Archives for posts with tag: Latino authors

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two-coyote day at Rinconada Canyon, New Mexico
by Richard Vargas

black rock mesa walls
eternal gift from
distant volcanoes in
quiet deep sleep

high desert sage winter-dry
brittle skeletons anchored
in ancient dirt peppered
with rabbit droppings

etched into cold hard
flat rock surface
shapes and figures of
another time when

man heard wisdom
carried on the breath
of the mesa winds

at night listened as
the stars whispered
dark stories of
the beginning
and the end

SOURCE: Guernica, revisited by Richard Vargas, Press 53 (April 2014). Order a copy at press53.com.

IMAGE: “Black Rock Mesa Walls” (Albuquerque, New Mexico) by Richard Vargas

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NOTE FROM THE AUTHOR: The petroglyphs on the westside of Albuquerque are mysterious and other-worldly. Animals, humanoid stick figures looking like crude drawings of space aliens, weird designs and scribbles. What did the artists really see, or were they just f**king around? Shamans high on ‘shrooms or a bunch of kids taking swigs from the bottle and doodling? No one really knows, and we probably never will. (Photo by Richard Vargas.)

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ABOUT THE AUTHOR: Richard Vargas was born in Compton, California, and attended schools in Compton, Lynwood, and Paramount. He earned his B.A. at Cal State University, Long Beach, where he studied under Gerald Locklin and Richard Lee. He edited/published five issues of The Tequila Review, 1978-1980. His first book, McLife, was featured on Garrison Keillor’s Writer’s Almanac in February 2006. A second book, American Jesus, was published by Tia Chucha Press in 2007. His third book, Guernica, revisited, was published in April 2014, by Press 53. (A poem from the book was featured on Writer’s Almanac to kick off National Poetry Month.) Vargas received his MFA from the University of New Mexico, 2010. He was recipient of the 2011 Taos Summer Writers’ Conference’s Hispanic Writer Award, and was on the faculty of the 2012 10th National Latino Writers Conference. Vargas will facilitate a poetry workshop at the 2015 Taos Summer Writers’ Conference, and he has read his poetry in venues in Los Angeles, Chicago, Madison, Albuquerque/Santa Fe/Taos, Indianapolis, and Boulder. Currently, he resides in Albuquerque, New Mexico, where he edits/publishes The Más Tequila Review, and will facilitate The Más Tequila Poetry Workshop this July at the Taos Summer Writers’ Conference.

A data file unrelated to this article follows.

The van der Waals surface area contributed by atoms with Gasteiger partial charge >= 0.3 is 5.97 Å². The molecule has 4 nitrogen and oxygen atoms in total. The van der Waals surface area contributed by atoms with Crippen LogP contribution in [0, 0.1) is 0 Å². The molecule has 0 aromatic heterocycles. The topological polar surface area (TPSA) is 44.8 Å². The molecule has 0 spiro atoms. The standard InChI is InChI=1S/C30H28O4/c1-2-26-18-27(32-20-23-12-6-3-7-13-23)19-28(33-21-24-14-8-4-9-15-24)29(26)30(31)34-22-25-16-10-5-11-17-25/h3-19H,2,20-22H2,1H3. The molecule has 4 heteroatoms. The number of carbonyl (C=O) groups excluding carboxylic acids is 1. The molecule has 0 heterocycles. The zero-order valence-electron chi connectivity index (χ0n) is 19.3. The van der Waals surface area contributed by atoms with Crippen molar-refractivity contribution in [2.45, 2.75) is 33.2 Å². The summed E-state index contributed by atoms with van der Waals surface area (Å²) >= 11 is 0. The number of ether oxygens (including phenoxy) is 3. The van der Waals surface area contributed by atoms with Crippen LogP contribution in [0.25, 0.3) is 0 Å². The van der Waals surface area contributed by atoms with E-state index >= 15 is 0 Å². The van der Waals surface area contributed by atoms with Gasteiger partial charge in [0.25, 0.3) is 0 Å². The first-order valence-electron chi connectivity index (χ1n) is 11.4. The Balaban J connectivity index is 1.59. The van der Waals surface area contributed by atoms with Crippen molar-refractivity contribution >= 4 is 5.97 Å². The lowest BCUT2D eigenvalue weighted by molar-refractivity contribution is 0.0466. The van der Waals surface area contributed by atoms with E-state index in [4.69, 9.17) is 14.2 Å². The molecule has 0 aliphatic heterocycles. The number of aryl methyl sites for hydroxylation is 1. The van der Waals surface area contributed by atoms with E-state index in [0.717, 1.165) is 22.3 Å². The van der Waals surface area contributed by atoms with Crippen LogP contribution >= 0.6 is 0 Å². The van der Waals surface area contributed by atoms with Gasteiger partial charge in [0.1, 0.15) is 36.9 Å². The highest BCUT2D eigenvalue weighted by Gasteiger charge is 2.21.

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SUBWAY TO THE FUTURE (Excerpt)

by Jesús Salvador Treviño

I held the copper subway token up close and examined it. The outer part of the circular slug had a complex crisscross pattern imprinted on it and in its center there was an aluminum plug…The token read Good for One Fare on one side, and on the other side, New York City Transit Authority. As I held the token, I realized just how much it meant to me. When I had first pulled it out of Mrs. Romero’s sinkhole on that Saturday morning so long ago, along with the autographed picture of Carmen Miranda and a pair of sunglasses, it had, in an instant, crystallized my decision to leave Arroyo Grande. I had dreamed of New York and an acting career for years, but always felt it was a hopeless goal, a silly dream. But the moment I picked the token out of the sinkhole, my life changed. Suddenly, New York didn’t seem so far away. It was as if the token was urging me on, saying, “Yes, Julia, you can become that actress. Just go to New York! Look, here’s your first subway ride!” 
***
“Subway to the Future” appears in Jesús Salvador Treviño’s short story collection The Skyscraper that Flew and Other Stories, available at Amazon.com.